You got me thinking, Azusmom!

And like you I ran everywhere on campus, to and from campus (there were a lot of stairs) and everywhere in town.

And it was BYU…high elevation…foothills…

I also ran to the next town over.

BYU Campus was in Provo. University Mall was in Orem. Along with movie theaters and other stuff.

Never even considered those to be workouts. Just…travelling.

I was eating okay (supplemented by the vending machines) but I would hit the weights, go running. So I would get “exercise”.

I didn’t even count the martial arts and weapons training as work-outs.

Weird how the mind works.


Matt June 23, 2014 at 9:59 pm

I took a class on eating disorders back in college as part of my nutrition education. I went in blind to the fact that my eating was disordered. It took a clinical perspective for me to realize that my approach to eating wasn’t healthy, but all the time through high school and college I thought I was “being good” and the ideal of discipline.

Now I want to jump in a time machine, back ot my high school self, and tell myself that all the hard work I was doing and the stress I was putting myself through was unnecessary and even keeping me from my goals.


Heather C June 24, 2014 at 7:46 am

I had an ED in college. I had been throwing up food for months but then in the fall, when I went back to school, I put myself on a 600 calorie a day diet and dropped almost 20lbs in a month. My roommate called my parents who flew me home and slapped me in a treatment program where they diagnosed me as anorexic/bulimic. Even with all of that, I have always felt like I wasn’t a “real” anorexic because I was never skin and bones. I know plenty of women who hover just above the skin and bones state and are therefore able to receive lots of praise rather than people’s concern. When in reality, the outward appearance should be completely disregarded and the focus on what goes on inside the person’s head. Are they obsessive about food, afraid of social situations, shaming themselves for how they look, and so on.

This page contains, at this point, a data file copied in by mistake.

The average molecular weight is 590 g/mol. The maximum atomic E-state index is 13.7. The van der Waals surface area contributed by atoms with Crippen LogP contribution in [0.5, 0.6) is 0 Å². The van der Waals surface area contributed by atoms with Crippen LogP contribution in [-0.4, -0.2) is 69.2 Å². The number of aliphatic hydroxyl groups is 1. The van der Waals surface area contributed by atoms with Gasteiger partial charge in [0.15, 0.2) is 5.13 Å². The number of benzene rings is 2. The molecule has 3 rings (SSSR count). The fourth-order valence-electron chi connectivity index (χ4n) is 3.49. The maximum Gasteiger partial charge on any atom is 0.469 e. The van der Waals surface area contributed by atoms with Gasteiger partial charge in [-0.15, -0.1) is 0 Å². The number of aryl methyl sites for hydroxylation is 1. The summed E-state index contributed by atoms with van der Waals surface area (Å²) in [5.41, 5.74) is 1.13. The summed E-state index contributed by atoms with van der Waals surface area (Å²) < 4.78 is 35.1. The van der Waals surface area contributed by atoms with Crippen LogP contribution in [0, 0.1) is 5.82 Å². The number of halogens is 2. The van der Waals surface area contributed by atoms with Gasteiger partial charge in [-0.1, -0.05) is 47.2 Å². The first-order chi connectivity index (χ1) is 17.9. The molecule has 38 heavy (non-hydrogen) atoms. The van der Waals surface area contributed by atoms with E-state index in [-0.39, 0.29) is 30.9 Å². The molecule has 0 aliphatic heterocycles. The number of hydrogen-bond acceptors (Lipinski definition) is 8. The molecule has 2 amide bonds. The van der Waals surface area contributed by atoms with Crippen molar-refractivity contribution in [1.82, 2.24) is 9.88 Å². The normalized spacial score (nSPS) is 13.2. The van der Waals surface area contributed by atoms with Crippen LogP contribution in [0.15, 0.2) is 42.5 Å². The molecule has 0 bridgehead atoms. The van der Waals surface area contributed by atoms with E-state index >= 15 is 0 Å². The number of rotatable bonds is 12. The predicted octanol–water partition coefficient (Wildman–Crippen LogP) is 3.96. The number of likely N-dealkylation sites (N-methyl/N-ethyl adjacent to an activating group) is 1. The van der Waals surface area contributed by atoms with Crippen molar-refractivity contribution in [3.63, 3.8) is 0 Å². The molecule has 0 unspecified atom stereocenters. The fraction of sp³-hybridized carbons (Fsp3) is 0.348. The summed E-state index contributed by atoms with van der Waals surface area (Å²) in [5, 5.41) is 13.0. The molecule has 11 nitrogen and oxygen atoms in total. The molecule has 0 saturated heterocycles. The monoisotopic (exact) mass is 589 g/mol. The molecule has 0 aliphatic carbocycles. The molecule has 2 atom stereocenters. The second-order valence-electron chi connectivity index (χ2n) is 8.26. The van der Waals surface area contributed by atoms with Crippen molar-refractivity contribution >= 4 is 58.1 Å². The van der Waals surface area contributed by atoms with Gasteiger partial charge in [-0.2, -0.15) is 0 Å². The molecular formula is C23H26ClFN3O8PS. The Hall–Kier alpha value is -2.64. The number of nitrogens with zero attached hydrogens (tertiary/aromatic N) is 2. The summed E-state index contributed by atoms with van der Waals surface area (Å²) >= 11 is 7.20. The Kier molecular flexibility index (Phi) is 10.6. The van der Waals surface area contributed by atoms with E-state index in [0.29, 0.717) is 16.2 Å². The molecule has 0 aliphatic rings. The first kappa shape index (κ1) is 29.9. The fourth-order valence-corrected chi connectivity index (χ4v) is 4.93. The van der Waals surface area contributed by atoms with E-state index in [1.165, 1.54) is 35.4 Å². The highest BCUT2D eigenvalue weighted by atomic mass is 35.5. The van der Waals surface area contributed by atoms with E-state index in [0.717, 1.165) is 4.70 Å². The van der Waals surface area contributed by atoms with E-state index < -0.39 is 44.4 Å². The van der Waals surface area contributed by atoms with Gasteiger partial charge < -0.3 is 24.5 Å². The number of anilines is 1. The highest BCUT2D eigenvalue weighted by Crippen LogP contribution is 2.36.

Darwin June 24, 2014 at 8:15 am

Heather C, both you and Charlotte reiterated the importance of the “mental component”… “what goes on inside the person’s head”.

Which means going beyond how they look and even what they say to REALLY paying attention to pick up the clues as to how they think and how they feel and what they believe…

…which as Katie above so accurately pointed out…”that the people who suffer from hidden EDs don’t want us to see it and therefore are really good at hiding it.”

This means we have the opportunity to become more invested in the people around us.

Lift our noses from the grindstone often enough to get a better sense of what is going on.

And not just duck our heads down wearing the accompanying blinders.

Opening our eyes and really seeing make the world a better place in a great many respects.

And you have given us things to watch for.